Shattered Lives, Unbroken Spirits
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Kyiv — This year the conflict in eastern Ukraine, largely forgotten by the international media, will mark its fifth anniversary. IOM and other humanitarian agencies working in the country estimate that 3.5 million people in Ukraine still need assistance. The number has risen slightly in the past year, due to the impact of landmines and the mental and psychological scars of the drawn-out conflict.
More than 30 per cent of people in need of assistance are over 60, and more than half are women and children. Women are particularly affected in the areas closest to the conflict zone, where they head six in every ten families.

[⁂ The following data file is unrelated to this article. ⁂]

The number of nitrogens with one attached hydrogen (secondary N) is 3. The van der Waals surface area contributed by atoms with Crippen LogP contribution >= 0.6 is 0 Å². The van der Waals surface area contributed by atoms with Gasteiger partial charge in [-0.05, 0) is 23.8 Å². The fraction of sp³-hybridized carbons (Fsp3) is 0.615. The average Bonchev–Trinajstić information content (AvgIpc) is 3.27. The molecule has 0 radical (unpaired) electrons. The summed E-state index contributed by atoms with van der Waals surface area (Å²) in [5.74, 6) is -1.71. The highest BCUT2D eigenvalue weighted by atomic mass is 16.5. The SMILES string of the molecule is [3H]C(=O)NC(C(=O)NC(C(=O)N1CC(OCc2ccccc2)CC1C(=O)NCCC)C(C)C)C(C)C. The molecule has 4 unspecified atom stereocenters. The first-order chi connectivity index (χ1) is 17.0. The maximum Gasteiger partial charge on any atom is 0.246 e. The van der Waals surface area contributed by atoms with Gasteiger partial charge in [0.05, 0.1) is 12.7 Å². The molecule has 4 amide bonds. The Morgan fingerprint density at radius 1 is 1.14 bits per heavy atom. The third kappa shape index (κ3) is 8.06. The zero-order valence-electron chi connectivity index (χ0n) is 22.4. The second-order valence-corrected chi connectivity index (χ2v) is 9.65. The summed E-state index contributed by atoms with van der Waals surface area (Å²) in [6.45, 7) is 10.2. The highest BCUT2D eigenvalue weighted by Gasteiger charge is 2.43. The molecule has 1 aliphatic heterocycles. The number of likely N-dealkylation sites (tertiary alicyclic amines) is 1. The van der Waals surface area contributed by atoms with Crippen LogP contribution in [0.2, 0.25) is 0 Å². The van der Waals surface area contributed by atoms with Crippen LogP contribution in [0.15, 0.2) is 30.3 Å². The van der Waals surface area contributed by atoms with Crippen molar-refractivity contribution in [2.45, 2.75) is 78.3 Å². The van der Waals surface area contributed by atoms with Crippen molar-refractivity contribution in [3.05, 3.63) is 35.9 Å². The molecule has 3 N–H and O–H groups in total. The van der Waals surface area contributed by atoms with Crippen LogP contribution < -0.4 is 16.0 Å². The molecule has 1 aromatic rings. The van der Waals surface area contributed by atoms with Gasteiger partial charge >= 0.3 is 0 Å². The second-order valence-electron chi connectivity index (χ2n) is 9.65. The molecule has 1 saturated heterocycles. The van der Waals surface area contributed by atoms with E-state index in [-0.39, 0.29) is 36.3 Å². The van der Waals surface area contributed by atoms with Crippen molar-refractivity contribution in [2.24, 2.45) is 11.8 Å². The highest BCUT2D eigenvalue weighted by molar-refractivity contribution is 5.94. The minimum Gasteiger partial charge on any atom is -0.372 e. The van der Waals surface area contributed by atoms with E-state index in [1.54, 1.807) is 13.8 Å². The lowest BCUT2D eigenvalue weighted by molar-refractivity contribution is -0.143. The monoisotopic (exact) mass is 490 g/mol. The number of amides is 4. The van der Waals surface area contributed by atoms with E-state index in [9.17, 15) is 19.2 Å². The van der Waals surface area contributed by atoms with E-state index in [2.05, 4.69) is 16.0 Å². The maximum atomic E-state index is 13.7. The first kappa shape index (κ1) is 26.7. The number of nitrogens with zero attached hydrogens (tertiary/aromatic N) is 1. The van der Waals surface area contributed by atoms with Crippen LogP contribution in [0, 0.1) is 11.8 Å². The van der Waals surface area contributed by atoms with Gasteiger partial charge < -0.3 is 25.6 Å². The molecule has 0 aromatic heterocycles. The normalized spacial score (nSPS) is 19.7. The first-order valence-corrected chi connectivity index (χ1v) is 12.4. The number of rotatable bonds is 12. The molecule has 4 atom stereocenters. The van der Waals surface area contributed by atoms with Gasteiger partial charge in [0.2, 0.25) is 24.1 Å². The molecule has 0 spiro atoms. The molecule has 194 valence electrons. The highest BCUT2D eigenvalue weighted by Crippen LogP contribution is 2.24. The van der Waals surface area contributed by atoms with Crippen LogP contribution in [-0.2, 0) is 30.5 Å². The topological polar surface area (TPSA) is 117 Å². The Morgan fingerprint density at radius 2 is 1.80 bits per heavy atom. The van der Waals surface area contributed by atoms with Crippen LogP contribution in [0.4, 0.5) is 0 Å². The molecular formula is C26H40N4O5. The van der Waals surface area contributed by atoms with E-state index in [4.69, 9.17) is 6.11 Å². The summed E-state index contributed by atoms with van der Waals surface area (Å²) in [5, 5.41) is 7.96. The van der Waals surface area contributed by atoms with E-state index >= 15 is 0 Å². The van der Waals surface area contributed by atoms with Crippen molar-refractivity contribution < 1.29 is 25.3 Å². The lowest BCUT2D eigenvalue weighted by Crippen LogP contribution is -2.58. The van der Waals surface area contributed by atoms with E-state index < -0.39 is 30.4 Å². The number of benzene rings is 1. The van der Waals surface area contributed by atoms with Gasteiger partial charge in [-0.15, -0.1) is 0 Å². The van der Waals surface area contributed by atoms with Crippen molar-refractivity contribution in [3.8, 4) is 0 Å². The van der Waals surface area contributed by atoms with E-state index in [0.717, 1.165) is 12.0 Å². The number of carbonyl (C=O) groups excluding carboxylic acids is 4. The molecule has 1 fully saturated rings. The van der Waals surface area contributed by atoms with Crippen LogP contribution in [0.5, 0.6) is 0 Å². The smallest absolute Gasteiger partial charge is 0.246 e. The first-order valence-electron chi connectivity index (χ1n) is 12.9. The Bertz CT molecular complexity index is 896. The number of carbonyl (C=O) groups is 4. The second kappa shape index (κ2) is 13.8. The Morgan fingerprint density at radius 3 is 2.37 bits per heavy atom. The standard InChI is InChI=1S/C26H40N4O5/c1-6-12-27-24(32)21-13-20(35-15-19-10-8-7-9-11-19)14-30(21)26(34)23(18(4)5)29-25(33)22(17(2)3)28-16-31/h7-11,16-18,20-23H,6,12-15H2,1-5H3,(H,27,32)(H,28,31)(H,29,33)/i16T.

Every week, civilians are injured or killed near the contact line, the 427-km-long divide between the non-government-controlled areas (NGCA) and government-controlled areas (GCA), due to active fighting or landmines. Over 3,000 civilians have already been killed and up to 9,000 injured since 2014. Homes, schools, hospitals, water and sanitation facilities are often shelled.
IOM has been assisting the most vulnerable conflict-affected people on both sides of the contact line in eastern Ukraine. Their stories speak more eloquently than any reports. Read more here